With a global perspective, this book addresses the huge gap faced by students in the leap to clinical practice, drawing on the latest research, and contains commentary from leadership of the American Speech-Language-Hearing Association.
Currently, there is no other book, and little in the way of curricular guidance for this growing and critical area of professional training. The author covers the scientific underpinnings of successful supervision and mentorship and, uniquely, uses a case study approach to present each of the teaching/supervision exemplars. With competencies and strategies for clinical education at the highest level, Science of Successful Supervision and Mentorship is original and comprehensive in its accounts of practitioners and their practice.
* Increased satisfaction and fulfillment in teaching
* Improved student learning
* Increased productivity of scholarly publication
* Collaboration with colleagues across disciplines
* Contributing to a growing and important body of literature
This guide provides prospective SoTL scholars with the necessary background information, foundational theory, tools, resources, and methodology to develop their own SoTL projects, taking the reader through the five stages of the process: Generating a research question; Designing the study; Collecting the data; Analyzing the data; and Presenting and publishing your SoTL project. Each stage is illustrated by examples of actual SoTL studies, and is accompanied by worksheets to help the reader refine ideas and map out his or her next steps. The process and worksheets are the fruit of the successful SoTL workshops the authors have offered at their institution for many years.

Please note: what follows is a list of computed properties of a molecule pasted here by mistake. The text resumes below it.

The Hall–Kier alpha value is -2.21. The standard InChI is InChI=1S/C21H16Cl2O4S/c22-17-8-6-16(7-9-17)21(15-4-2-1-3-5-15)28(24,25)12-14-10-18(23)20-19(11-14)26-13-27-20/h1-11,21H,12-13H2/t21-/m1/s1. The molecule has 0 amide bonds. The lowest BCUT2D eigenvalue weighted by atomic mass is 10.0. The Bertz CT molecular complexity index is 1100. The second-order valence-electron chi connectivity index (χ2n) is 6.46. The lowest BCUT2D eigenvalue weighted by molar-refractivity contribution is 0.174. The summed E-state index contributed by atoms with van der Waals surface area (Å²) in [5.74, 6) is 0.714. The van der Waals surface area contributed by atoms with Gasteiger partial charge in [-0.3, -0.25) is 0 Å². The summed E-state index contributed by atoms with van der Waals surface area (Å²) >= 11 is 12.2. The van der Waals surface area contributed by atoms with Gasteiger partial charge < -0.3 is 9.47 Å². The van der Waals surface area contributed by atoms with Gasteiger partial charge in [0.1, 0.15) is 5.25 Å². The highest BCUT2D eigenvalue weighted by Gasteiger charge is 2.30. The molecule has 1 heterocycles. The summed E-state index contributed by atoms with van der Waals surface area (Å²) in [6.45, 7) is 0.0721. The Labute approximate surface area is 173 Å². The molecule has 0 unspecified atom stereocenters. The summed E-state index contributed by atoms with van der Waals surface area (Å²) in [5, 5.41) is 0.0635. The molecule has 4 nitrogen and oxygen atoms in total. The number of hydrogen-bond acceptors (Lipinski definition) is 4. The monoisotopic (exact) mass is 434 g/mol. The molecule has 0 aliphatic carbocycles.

SoTL differs from scholarly and reflective teaching in that it not only involves questioning one’s teaching or a teaching strategy, but also formally gathering and exploring evidence, researching the literature, refining and testing practices, and finally going public. The purpose of SoTL is not just to make an impact on student learning, but through formal, peer-reviewed communication, to contribute to the larger knowledge base on teaching and learning.
While the roots of SoTL go back some 30 years, it was Ernest Boyer in his classic Scholarship Reconsidered who made the case for the parity of the scholarships of integration, of discovery, of application, and of scholarship of teaching as vital to the health of higher education. Glassick, Huber, and Maeroff ’s subsequent Scholarship Assessed articulated the quality standards for SoTL, since when the field has burgeoned with the formation of related associations, a proliferation of conferences, the launching of numerous journals, and increasing recognition and validation by institutions.
Based on the pioneering work of Carol C. Frattali,Outcomes in Speech-Language Pathology, Second Edition provides readers with a focused, comprehensive review of current policies, principles, and practices pertaining to outcome measurement in speech-language pathology with particular emphasis on healthcare. It is a unique text that covers outcomes in speech-language pathology practices within the context of contemporary issues across work settings that include clinical practice, applied clinical research, and graduate education.